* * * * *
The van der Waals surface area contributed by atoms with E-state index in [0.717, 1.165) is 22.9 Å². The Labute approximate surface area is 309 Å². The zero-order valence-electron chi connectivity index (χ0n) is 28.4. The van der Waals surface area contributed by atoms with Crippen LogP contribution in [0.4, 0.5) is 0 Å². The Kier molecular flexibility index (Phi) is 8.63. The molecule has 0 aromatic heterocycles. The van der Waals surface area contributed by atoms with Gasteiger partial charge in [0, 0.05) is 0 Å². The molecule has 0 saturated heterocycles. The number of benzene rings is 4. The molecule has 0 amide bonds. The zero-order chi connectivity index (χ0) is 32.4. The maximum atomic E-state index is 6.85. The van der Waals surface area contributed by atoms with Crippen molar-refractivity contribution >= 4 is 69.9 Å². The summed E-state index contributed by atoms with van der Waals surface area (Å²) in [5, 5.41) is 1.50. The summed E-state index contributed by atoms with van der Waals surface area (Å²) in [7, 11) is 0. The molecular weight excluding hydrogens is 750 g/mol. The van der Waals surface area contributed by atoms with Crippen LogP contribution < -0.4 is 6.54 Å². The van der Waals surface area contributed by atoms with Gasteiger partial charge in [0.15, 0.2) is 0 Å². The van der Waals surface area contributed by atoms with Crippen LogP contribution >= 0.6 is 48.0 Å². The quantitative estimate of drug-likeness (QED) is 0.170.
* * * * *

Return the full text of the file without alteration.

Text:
The van der Waals surface area contributed by atoms with E-state index in [0.717, 1.165) is 22.9 Å². The Labute approximate surface area is 309 Å². The zero-order valence-electron chi connectivity index (χ0n) is 28.4. The van der Waals surface area contributed by atoms with Crippen LogP contribution in [0.4, 0.5) is 0 Å². The Kier molecular flexibility index (Phi) is 8.63. The molecule has 0 aromatic heterocycles. The van der Waals surface area contributed by atoms with Gasteiger partial charge in [0, 0.05) is 0 Å². The molecule has 0 saturated heterocycles. The number of benzene rings is 4. The molecule has 0 amide bonds. The zero-order chi connectivity index (χ0) is 32.4. The maximum atomic E-state index is 6.85. The van der Waals surface area contributed by atoms with Crippen molar-refractivity contribution >= 4 is 69.9 Å². The summed E-state index contributed by atoms with van der Waals surface area (Å²) in [5, 5.41) is 1.50. The summed E-state index contributed by atoms with van der Waals surface area (Å²) in [7, 11) is 0. The molecular weight excluding hydrogens is 750 g/mol. The van der Waals surface area contributed by atoms with Crippen LogP contribution < -0.4 is 6.54 Å². The van der Waals surface area contributed by atoms with Gasteiger partial charge in [0.15, 0.2) is 0 Å². The van der Waals surface area contributed by atoms with Crippen LogP contribution >= 0.6 is 48.0 Å². The quantitative estimate of drug-likeness (QED) is 0.170.